Hollyoaks casts first autistic actress Talia Grant

Hollyoaks has announced the casting of its very first autistic actress Talia Grant.

Talia, who is vocal coach Carrie Grant’s daughter, will play character Brooke Hathaway. Brooke, who is also autistic, will arrive in Hollyoaks as a school student and is fostered by the Osbornes.

The Channel 4 soap worked with The National Autistic Society to research the character and Access All Areas, a Hackney-based theatre company providing training to support the inclusion of learning disabled and autistic actors, to help with the auditioning and casting process.

Talia was chosen to play the role out of the 150 applicants who are also autistic.

Casting director Peter Hunt said “It became apparent by going through the normal methods of casting that we would have a very small pool of girls to meet for the role, for a number of reasons.

"Partly we learned that girls of 16-20 who could potentially go into acting never even realised that was an option as the very few representations on television have been male."

Hollyoaks boss Bryan Kirkwood said that he was "delighted" by Talia’s casting and said that she would "bring a new different voice" to the show.

"We are very excited about her arrival into the Osbornes where she will bring a secret from the past," he said. "Brooke is a strong, independent character who has a solid handle on what it means to be a teenage girl with autism and we have worked with Talia on developing her character."

Describing character Brooke’s autism, the executive producer said: "She experiences the world a hundred times more intensely than other people. Every light shines brighter, every smell is stronger – and every word she takes to heart that little bit more.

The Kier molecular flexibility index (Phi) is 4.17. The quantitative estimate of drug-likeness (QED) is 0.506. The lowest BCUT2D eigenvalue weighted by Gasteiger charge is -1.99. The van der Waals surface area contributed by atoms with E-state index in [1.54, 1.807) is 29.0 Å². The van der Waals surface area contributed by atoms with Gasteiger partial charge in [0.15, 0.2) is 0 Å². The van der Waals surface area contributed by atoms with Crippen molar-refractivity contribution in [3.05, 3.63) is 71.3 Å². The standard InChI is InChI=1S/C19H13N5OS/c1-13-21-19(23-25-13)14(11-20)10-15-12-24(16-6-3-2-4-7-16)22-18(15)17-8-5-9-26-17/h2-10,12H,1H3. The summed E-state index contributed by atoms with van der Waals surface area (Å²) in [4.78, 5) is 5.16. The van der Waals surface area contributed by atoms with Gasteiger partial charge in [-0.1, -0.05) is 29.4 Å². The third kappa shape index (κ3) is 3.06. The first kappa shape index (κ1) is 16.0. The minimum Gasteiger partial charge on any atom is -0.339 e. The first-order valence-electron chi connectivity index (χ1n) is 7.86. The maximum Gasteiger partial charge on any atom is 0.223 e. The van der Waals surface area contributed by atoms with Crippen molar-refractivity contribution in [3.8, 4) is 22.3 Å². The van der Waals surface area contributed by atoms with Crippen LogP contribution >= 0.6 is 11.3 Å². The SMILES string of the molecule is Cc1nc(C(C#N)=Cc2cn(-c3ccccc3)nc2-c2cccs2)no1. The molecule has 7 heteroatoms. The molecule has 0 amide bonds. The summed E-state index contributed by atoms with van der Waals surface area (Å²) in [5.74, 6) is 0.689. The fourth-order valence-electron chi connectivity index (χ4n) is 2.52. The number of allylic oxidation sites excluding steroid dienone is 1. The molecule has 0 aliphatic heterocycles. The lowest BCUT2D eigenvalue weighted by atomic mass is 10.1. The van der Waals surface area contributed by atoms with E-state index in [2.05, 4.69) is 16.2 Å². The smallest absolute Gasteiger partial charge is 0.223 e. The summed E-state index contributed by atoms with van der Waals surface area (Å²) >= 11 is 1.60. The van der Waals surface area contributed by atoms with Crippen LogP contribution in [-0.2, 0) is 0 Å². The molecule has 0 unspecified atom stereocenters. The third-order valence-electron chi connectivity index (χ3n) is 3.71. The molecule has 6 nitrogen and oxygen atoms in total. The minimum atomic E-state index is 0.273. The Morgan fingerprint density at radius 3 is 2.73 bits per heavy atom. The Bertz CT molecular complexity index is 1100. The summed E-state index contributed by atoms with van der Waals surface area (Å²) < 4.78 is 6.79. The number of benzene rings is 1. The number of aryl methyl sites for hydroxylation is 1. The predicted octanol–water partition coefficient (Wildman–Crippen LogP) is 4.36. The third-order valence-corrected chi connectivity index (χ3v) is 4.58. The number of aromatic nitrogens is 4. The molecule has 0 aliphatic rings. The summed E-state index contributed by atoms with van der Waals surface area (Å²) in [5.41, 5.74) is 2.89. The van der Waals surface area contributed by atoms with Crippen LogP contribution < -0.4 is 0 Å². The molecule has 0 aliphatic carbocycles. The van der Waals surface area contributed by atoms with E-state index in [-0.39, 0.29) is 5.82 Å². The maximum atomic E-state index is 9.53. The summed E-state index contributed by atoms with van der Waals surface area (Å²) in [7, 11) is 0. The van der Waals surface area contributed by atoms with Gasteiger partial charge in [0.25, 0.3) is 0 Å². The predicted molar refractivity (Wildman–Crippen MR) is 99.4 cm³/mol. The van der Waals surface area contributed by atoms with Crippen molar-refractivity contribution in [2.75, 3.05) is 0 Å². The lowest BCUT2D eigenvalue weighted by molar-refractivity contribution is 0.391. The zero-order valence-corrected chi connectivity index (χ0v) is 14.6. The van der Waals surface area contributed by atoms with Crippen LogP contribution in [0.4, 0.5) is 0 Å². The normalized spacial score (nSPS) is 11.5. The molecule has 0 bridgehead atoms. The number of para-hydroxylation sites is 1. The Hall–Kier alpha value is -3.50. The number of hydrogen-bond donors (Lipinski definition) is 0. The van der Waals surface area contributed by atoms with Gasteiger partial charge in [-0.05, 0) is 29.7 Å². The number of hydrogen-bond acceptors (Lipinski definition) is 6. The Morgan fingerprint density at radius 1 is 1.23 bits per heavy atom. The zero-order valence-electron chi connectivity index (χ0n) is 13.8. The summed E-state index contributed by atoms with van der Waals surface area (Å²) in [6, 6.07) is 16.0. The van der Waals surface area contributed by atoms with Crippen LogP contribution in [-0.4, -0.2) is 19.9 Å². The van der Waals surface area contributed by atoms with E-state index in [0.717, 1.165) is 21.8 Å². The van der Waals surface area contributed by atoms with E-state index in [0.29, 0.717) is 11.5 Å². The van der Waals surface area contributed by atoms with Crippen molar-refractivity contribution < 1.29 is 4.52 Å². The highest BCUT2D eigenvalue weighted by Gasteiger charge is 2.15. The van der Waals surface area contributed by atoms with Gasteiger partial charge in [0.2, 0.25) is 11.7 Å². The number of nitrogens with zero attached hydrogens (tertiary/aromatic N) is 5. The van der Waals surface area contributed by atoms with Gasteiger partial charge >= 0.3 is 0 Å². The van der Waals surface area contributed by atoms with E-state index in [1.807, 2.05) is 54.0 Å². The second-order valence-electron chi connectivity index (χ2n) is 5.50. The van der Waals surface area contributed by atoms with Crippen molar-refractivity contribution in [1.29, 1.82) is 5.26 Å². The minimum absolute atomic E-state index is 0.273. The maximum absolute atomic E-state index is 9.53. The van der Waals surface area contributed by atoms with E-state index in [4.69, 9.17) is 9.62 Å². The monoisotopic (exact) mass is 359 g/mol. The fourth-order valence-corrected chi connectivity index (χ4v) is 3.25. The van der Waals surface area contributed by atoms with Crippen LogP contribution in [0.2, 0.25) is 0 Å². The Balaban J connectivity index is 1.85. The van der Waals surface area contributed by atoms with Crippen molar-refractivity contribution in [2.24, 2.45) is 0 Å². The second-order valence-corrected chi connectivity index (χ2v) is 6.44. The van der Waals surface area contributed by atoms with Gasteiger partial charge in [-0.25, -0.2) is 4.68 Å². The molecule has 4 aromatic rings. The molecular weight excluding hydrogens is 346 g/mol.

"Happy times like going out for ice cream with Nancy become cherished experiences for Brooke that she will never stop talking about…but a rude, snappy remark from a teacher will cut Brooke to the core."

Meanwhile Talia expressed her delight at joining the soap and said: "I am so excited to be joining Hollyoaks. I have met some of the cast and being on set was fun and everyone was super-nice and made me feel welcome.

"For a long while there has been no representation on screen of autistic women especially autistic women of colour so I am really looking forward to developing the character of Brooke and representing something that perhaps people are unaware of."

Jane Harris, Director of External Affairs at the National Autistic Society, said that they were extremely happy that Hollyoaks are introducing an autistic character and that an autistic actor is playing the part.

She said: "1 in 100 people in the UK are autistic. Hollyoaks will help more of the public understand the challenges that autistic people face in their everyday lives. Most people know someone who is autistic, whether it’s a friend, classmate, colleague or family member.

"So it’s really encouraging to see more TV script writers representing autistic characters in their work."

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